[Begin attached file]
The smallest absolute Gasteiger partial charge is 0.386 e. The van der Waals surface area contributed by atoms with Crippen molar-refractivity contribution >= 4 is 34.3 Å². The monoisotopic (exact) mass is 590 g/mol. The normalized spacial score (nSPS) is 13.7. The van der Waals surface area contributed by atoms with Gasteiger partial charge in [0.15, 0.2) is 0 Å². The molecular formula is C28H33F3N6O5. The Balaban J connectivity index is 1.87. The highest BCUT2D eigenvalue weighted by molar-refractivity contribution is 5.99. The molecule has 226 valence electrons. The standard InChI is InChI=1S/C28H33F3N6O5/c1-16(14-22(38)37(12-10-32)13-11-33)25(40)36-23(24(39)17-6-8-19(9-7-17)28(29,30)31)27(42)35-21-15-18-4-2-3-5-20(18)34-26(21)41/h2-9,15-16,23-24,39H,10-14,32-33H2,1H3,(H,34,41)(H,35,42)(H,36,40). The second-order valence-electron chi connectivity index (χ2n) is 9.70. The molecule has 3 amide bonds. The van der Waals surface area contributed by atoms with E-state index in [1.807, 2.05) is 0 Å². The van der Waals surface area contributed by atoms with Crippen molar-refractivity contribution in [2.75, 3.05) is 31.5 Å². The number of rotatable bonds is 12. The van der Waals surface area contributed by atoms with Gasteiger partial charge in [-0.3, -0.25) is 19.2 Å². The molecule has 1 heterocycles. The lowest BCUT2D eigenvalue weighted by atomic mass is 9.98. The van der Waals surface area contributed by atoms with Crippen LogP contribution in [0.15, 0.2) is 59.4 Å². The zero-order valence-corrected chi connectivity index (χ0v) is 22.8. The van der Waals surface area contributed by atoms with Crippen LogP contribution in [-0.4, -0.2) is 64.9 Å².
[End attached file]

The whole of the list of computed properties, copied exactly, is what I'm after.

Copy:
The smallest absolute Gasteiger partial charge is 0.386 e. The van der Waals surface area contributed by atoms with Crippen molar-refractivity contribution >= 4 is 34.3 Å². The monoisotopic (exact) mass is 590 g/mol. The normalized spacial score (nSPS) is 13.7. The van der Waals surface area contributed by atoms with Gasteiger partial charge in [0.15, 0.2) is 0 Å². The molecular formula is C28H33F3N6O5. The Balaban J connectivity index is 1.87. The highest BCUT2D eigenvalue weighted by molar-refractivity contribution is 5.99. The molecule has 226 valence electrons. The standard InChI is InChI=1S/C28H33F3N6O5/c1-16(14-22(38)37(12-10-32)13-11-33)25(40)36-23(24(39)17-6-8-19(9-7-17)28(29,30)31)27(42)35-21-15-18-4-2-3-5-20(18)34-26(21)41/h2-9,15-16,23-24,39H,10-14,32-33H2,1H3,(H,34,41)(H,35,42)(H,36,40). The second-order valence-electron chi connectivity index (χ2n) is 9.70. The molecule has 3 amide bonds. The van der Waals surface area contributed by atoms with E-state index in [1.807, 2.05) is 0 Å². The van der Waals surface area contributed by atoms with Crippen molar-refractivity contribution in [2.75, 3.05) is 31.5 Å². The number of rotatable bonds is 12. The van der Waals surface area contributed by atoms with Gasteiger partial charge in [-0.3, -0.25) is 19.2 Å². The molecule has 1 heterocycles. The lowest BCUT2D eigenvalue weighted by atomic mass is 9.98. The van der Waals surface area contributed by atoms with Crippen LogP contribution in [0.15, 0.2) is 59.4 Å². The zero-order valence-corrected chi connectivity index (χ0v) is 22.8. The van der Waals surface area contributed by atoms with Crippen LogP contribution in [-0.4, -0.2) is 64.9 Å².